Roast beef tonight. Not because I particularly feel like roast beef mind, but simply because I thawed it so must use it. It is actually quite a muggy day today and the oven blasting at ridiculous temperatures just adds to the heat. But, here we are anyway.
Because I am cooking a rump roast (don’t ask me about different cuts of meat vs their merits, I know about as much about beef as I do about fish. Which is, very little. But, I’m learning!), I decided to do it by searing and then cooking at a low temp. I would love to say that I’m cooking it with all the trimmings (kumara, parsnip (gross), carrots, onions, peas, yorkshire pudding) but I’m not. I don’t have most of those things in my house, so we are having Roast Beef with potatoes and peas. And maybe carrots. Since typing ‘yorkshire pudding’, I’m reconsidering cooking it, because I LURVE it. But, no, not tonight. Definitely putting that on the list for another night though!
Roast Beef with Potatoes and other vegetables
Roast beef (as mentioned, I have Rump Roast)
Salt and Pepper
Cup of water
Leave the beef out in room temperature for about half an hour before cooking. Why? Because that’s what they recommend on MasterChef. True story. Make 4-5 slits in the rump (it’s ok, I giggled too) and shove in some garlic and salt and pepper. Put more salt and pepper over the entire piece of meat. Sear in the oven for 20 minutes at 235C. Bring out and add the chopped onion and water to the dish. Put back into the oven and cook at 135C until cooked to your liking. I like my meat medium-well done, Mr T likes his a bit bloodier. Rest your meat when it is done, for about ten minutes before cutting. This one I know why – it is about the juices going back into the meat and making it more tender and moist. Or something (told you I knew).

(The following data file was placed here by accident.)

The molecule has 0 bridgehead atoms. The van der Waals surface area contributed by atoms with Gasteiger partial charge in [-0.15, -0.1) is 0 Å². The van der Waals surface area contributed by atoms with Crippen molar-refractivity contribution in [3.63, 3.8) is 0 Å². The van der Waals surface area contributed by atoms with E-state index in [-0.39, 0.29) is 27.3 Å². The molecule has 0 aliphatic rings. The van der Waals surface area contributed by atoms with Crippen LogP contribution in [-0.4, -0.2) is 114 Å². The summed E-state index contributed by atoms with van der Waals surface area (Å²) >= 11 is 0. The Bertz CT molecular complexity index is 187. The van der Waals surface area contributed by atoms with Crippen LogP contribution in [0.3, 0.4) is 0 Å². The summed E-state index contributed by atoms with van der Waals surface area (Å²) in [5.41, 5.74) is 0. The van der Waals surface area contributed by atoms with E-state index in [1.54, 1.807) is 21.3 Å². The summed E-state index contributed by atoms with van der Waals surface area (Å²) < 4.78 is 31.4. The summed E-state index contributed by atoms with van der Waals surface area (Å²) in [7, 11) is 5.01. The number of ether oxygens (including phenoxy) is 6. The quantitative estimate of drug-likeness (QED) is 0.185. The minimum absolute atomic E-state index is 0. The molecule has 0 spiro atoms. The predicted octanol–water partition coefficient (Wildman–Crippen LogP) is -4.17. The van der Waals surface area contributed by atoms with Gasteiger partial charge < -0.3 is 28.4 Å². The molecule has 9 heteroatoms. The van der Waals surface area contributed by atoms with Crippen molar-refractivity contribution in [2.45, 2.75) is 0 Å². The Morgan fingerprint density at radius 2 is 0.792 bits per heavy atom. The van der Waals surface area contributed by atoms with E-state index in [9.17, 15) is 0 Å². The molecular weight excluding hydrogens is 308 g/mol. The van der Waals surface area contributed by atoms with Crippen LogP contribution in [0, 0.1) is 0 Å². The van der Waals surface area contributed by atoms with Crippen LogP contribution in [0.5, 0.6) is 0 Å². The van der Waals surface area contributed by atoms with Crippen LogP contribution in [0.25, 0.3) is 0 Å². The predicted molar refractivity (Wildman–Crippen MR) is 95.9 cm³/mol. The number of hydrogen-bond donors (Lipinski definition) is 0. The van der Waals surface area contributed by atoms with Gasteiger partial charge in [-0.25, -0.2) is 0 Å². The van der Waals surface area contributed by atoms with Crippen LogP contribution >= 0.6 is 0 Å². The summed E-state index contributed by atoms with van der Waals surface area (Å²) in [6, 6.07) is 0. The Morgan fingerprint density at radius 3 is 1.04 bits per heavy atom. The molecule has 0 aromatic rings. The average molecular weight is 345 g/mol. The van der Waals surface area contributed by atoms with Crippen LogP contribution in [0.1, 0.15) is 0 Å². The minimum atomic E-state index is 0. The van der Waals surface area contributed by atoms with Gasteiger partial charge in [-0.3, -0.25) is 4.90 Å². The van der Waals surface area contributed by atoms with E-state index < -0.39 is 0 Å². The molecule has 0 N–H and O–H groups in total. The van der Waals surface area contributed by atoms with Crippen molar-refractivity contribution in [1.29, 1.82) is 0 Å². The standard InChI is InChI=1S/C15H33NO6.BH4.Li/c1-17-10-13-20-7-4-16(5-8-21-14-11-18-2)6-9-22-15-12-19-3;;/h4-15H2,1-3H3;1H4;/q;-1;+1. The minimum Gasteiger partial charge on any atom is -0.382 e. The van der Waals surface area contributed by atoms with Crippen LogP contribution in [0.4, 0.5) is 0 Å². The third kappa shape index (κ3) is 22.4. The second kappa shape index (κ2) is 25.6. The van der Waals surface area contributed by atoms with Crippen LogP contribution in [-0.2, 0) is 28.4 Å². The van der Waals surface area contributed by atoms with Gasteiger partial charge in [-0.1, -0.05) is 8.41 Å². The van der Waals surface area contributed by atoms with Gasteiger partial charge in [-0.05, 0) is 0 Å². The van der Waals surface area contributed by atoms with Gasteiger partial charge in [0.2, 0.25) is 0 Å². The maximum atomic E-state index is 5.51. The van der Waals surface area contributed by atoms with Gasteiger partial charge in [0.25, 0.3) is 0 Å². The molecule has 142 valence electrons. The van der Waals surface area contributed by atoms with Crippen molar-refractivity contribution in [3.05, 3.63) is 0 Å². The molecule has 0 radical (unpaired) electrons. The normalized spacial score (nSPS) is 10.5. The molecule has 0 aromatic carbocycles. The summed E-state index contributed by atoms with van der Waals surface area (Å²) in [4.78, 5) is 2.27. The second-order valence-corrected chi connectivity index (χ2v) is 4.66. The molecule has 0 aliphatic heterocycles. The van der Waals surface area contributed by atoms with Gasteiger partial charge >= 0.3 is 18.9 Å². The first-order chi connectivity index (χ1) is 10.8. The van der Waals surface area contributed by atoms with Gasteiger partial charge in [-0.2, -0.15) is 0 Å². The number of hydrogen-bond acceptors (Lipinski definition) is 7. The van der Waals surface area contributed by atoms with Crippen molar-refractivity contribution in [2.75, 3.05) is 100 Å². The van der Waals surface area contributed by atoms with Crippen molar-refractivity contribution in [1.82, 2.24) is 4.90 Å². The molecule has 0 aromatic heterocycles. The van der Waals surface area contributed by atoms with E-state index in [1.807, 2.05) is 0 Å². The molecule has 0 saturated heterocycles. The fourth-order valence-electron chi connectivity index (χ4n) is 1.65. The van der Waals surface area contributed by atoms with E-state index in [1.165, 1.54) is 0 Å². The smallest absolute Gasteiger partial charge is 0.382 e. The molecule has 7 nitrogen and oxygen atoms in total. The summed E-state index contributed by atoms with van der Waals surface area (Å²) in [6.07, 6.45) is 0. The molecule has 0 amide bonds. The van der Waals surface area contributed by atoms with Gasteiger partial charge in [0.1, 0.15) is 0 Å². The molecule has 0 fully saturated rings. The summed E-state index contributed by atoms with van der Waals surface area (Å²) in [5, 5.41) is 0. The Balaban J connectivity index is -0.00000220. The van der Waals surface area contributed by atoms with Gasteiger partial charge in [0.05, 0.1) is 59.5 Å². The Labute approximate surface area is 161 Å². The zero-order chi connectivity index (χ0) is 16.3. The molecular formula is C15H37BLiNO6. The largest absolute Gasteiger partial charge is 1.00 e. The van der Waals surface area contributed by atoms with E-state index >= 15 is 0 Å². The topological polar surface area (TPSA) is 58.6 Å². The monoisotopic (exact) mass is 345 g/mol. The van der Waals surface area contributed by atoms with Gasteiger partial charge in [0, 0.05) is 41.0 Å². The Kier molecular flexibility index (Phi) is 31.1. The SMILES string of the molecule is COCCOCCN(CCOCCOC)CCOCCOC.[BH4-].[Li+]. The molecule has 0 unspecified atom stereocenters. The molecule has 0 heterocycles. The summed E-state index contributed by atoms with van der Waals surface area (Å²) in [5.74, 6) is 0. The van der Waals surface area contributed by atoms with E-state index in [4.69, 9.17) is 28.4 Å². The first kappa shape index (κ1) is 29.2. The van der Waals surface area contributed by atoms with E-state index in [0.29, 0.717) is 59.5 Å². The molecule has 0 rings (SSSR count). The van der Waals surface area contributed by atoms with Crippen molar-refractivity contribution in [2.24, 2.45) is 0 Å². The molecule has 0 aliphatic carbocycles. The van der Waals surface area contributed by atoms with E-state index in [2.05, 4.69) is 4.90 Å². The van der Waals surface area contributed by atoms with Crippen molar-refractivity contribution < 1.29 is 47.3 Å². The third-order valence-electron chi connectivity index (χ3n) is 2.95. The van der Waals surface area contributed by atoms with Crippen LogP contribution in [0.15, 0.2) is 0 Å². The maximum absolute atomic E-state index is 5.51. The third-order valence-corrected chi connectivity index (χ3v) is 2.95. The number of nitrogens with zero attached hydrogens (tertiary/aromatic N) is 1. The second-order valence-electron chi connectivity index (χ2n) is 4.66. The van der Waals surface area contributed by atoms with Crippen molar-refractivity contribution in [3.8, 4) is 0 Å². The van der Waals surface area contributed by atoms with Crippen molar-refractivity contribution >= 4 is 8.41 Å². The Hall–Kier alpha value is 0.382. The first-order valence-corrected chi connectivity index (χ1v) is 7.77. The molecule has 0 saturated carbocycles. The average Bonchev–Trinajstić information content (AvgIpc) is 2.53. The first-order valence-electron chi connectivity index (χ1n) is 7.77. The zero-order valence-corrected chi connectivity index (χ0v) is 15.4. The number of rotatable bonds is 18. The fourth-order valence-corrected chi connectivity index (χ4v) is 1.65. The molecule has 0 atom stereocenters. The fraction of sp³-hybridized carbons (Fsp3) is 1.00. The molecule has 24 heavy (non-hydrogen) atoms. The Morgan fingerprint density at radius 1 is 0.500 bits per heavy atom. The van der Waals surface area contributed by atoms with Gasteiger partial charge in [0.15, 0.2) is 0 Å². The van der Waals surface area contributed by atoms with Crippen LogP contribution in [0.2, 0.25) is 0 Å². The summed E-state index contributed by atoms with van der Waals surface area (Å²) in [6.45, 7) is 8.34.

For the potatoes – I am trying to master the perfect roast potato without smothering them in fat. I’m about 80% there, I think. I peel and boil them until they are just tender, then drain the water and give them a good ruffle-up. A shake up. Roughen up their edges, if you will. And then I roast them with some oil until they are crunchy and delicious. Om nom nom. I could eat roast potatoes and gravy until the cows come home, I tell ya.
Gravy. GRAAAAAAAVVVVYYYYYY. Because the meat was cooked in water and onion, making the Most Amazing Gravy was super easy – just add flour to the tray once the meat is removed and whisk it over a low heat. This gravy was Homer-Simpson-drool-worthy.
Amazing. One of, if not The Best, roasts I have ever cooked. The garlic added a nice mild flavour, it was cooked to perfection and of course, the gravy. Did I mention the gravy?
There were even leftovers. I’m already excited for tomorrow when I get to eat the
meat gravy again.